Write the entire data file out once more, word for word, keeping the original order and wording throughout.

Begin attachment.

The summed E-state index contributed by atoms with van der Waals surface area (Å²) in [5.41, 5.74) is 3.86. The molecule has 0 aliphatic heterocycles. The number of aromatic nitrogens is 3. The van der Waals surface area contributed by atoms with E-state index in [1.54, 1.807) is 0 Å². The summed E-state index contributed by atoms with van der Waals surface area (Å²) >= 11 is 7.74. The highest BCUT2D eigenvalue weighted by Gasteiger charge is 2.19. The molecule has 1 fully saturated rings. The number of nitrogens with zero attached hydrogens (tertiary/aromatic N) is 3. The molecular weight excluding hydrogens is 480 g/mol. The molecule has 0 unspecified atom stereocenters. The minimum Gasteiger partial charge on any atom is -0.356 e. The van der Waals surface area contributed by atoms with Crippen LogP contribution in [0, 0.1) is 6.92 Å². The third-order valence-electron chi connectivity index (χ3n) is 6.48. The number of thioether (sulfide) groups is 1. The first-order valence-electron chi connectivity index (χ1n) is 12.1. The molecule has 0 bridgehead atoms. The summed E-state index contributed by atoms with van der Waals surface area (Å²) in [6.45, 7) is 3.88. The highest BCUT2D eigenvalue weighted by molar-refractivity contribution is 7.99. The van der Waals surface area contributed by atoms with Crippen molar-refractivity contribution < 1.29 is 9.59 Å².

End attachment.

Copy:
The summed E-state index contributed by atoms with van der Waals surface area (Å²) in [5.41, 5.74) is 3.86. The molecule has 0 aliphatic heterocycles. The number of aromatic nitrogens is 3. The van der Waals surface area contributed by atoms with E-state index in [1.54, 1.807) is 0 Å². The summed E-state index contributed by atoms with van der Waals surface area (Å²) >= 11 is 7.74. The highest BCUT2D eigenvalue weighted by Gasteiger charge is 2.19. The molecule has 1 fully saturated rings. The number of nitrogens with zero attached hydrogens (tertiary/aromatic N) is 3. The molecular weight excluding hydrogens is 480 g/mol. The molecule has 0 unspecified atom stereocenters. The minimum Gasteiger partial charge on any atom is -0.356 e. The van der Waals surface area contributed by atoms with Crippen LogP contribution in [0, 0.1) is 6.92 Å². The third-order valence-electron chi connectivity index (χ3n) is 6.48. The number of thioether (sulfide) groups is 1. The first-order valence-electron chi connectivity index (χ1n) is 12.1. The molecule has 0 bridgehead atoms. The summed E-state index contributed by atoms with van der Waals surface area (Å²) in [6.45, 7) is 3.88. The highest BCUT2D eigenvalue weighted by molar-refractivity contribution is 7.99. The van der Waals surface area contributed by atoms with Crippen molar-refractivity contribution < 1.29 is 9.59 Å².